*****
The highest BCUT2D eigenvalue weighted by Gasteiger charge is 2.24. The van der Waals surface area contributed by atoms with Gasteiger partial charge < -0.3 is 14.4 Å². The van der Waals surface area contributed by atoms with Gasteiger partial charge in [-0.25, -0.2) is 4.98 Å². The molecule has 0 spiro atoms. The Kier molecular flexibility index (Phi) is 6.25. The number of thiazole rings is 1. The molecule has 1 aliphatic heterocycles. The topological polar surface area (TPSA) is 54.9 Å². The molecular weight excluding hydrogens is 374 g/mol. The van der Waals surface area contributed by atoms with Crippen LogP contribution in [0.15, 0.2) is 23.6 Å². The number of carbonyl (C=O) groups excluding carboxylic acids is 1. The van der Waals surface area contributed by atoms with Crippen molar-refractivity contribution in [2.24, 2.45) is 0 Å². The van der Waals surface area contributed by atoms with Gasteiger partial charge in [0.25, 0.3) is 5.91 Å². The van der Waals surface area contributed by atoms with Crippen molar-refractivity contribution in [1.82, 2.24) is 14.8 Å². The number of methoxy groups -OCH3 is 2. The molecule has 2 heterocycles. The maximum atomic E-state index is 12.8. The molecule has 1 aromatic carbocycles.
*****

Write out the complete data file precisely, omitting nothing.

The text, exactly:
The highest BCUT2D eigenvalue weighted by Gasteiger charge is 2.24. The van der Waals surface area contributed by atoms with Gasteiger partial charge < -0.3 is 14.4 Å². The van der Waals surface area contributed by atoms with Gasteiger partial charge in [-0.25, -0.2) is 4.98 Å². The molecule has 0 spiro atoms. The Kier molecular flexibility index (Phi) is 6.25. The number of thiazole rings is 1. The molecule has 1 aliphatic heterocycles. The topological polar surface area (TPSA) is 54.9 Å². The molecular weight excluding hydrogens is 374 g/mol. The van der Waals surface area contributed by atoms with Crippen LogP contribution in [0.15, 0.2) is 23.6 Å². The number of carbonyl (C=O) groups excluding carboxylic acids is 1. The van der Waals surface area contributed by atoms with Crippen molar-refractivity contribution in [2.24, 2.45) is 0 Å². The van der Waals surface area contributed by atoms with Gasteiger partial charge in [0.25, 0.3) is 5.91 Å². The van der Waals surface area contributed by atoms with Crippen molar-refractivity contribution in [1.82, 2.24) is 14.8 Å². The number of methoxy groups -OCH3 is 2. The molecule has 2 heterocycles. The maximum atomic E-state index is 12.8. The molecule has 1 aromatic carbocycles.